Banegas responded that the state case involved post-discharge debts evidenced by bounced checks Gracia gave him. The court ordered Banegas to amend his complaint to make a distinction between pre- and post-discharge debt. A first amended complaint failed to correct the violation of the discharge injunction, but a second amendment was approved by the bankruptcy court to go forward in the state court. The court then turned to the appropriate disposition of the prior discharge injunction violation. The court awarded attorney fees for willful violation of the discharge injunction but did not award fees for the costs of the state court action.

On appeal the bankruptcy appellate panel addressed the issue of whether Banegas’s violation of the discharge injunction was willful. Citing Espinosa v. United Student Aid Funds, Inc., 553 F.3d 1193, 1205 n.7 (9th Cir. 2008), aff’d, 559 U.S. 260 (2010) and In re Nash, 464 B.R. 874 (B.A.P. 9th Cir. 2012), the court found that willfulness requires a finding that the party knew of the application of the injunction and intended to take the actions that violated that injunction. Subjective intent is not a factor. The moving party has the burden of showing willful violation by clear and convincing evidence. “If a bankruptcy court finds that a party has willfully violated the discharge injunction, it may award a debtor actual damages, punitive damages, and attorney’s fees and costs.”

The BAP found that the facts of the case supported the bankruptcy court’s finding that Banegas’s state court complaint was an attempt to collect a pre-petition debt that had been discharged. He persisted in this effort even upon direction from the bankruptcy court to amend the complaint to remove all reference to the pre-petition debt. The BAP deferred to the bankruptcy court’s factual findings as to the meaning of the state court complaints and the creditor’s explanation of them. To the extent that the conduct of the creditor and his attorney occurred after the bankruptcy court issued an order to amend the state court complaint to remove any reference to a pre-petition debt and they failed to do so, they met the two prongs of the Nash test for discharge injunction violation.

Gracia opinion

In re Hopkins, No. 09-5835 (Bankr. S.D. Ia. April 1, 2014), also involved a series of loans and informal understandings between debtor and creditor. The Hopkins, a married couple, filed for bankruptcy and listed the loan they had taken out with Ms. Hopkins’ employer, Harding, a personal injury attorney. They made several assurances to Harding that they would continue paying on the loan despite the bankruptcy. Eventually, however, they stopped paying on the loan and received a discharge. Harding later filed a pro se lawsuit in state court. The Hopkins sought sanctions for discharge violation in the bankruptcy court.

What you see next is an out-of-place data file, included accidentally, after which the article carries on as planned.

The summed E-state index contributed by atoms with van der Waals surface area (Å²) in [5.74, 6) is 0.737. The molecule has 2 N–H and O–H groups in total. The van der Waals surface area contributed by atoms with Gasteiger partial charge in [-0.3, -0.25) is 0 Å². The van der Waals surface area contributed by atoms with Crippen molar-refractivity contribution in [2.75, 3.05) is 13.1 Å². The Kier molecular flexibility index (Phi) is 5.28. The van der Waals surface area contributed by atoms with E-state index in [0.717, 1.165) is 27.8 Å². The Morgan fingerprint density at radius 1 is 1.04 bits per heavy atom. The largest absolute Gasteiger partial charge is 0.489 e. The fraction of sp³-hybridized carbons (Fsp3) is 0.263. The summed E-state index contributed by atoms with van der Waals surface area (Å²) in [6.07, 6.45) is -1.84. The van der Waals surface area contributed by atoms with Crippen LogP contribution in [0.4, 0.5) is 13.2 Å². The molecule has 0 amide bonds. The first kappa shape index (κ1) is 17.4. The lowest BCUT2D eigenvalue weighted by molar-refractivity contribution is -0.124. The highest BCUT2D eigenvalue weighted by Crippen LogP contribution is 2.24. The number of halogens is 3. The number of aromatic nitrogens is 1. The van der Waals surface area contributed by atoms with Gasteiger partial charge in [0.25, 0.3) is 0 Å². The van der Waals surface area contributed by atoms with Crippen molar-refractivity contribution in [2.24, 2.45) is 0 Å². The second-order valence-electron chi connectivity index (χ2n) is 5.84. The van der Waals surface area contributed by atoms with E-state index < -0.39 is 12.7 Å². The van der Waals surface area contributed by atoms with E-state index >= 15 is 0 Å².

The bankruptcy court agreed that Harding’s conduct was sanctionable. His reliance on a 1970 case for the argument that the Hopkins had reaffirmed their debt by verbal agreement and continued payments, was inappropriate in light of the 1978 enactment of section 524(c). See also In re Martin, 474 B.R. 789 (B.A. P. 6th Cir. 2012) (voluntary post-petition payments on a pre-petition debt do not reaffirm debt where requirements of section 524(c) are not met).

The state court filings failed to mention the bankruptcy case in what the court deemed an overt attempt to avoid early dismissal of the state court case. In addition, the state court pleadings were gratuitously upsetting to Diane Hopkins, who learned of the seriousness of her brother’s stage 4 cancer through Harding’s factual allegations despite its irrelevance to the case.

The bankruptcy court awarded $1,500.00 in actual damages related to lost wages and emotional distress, attorney’s fees in the amount of $9,000.00, and punitive damages based on Harding’s “calculated disregard of section 524 and a shocking disrespect for the Bankruptcy Code” in the amount of $10,000.00.

Hopkins opinion

Tags: , ,

Post a Comment

You must be logged in to post a comment.